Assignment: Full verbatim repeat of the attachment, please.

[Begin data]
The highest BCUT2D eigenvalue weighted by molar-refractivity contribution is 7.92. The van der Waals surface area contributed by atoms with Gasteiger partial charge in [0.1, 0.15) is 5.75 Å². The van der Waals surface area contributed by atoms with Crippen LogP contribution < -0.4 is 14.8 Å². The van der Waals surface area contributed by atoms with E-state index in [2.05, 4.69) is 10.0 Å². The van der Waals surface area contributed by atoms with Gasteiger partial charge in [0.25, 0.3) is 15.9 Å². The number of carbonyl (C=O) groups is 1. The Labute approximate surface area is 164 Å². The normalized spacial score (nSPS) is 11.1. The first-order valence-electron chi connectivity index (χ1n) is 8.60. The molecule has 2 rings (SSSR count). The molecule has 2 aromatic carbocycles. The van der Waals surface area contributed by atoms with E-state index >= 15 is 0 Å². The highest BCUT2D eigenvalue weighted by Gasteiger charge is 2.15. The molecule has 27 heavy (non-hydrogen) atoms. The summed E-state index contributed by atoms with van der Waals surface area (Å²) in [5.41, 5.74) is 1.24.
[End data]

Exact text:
The highest BCUT2D eigenvalue weighted by molar-refractivity contribution is 7.92. The van der Waals surface area contributed by atoms with Gasteiger partial charge in [0.1, 0.15) is 5.75 Å². The van der Waals surface area contributed by atoms with Crippen LogP contribution < -0.4 is 14.8 Å². The van der Waals surface area contributed by atoms with E-state index in [2.05, 4.69) is 10.0 Å². The van der Waals surface area contributed by atoms with Gasteiger partial charge in [0.25, 0.3) is 15.9 Å². The number of carbonyl (C=O) groups is 1. The Labute approximate surface area is 164 Å². The normalized spacial score (nSPS) is 11.1. The first-order valence-electron chi connectivity index (χ1n) is 8.60. The molecule has 2 rings (SSSR count). The molecule has 2 aromatic carbocycles. The van der Waals surface area contributed by atoms with E-state index >= 15 is 0 Å². The highest BCUT2D eigenvalue weighted by Gasteiger charge is 2.15. The molecule has 27 heavy (non-hydrogen) atoms. The summed E-state index contributed by atoms with van der Waals surface area (Å²) in [5.41, 5.74) is 1.24.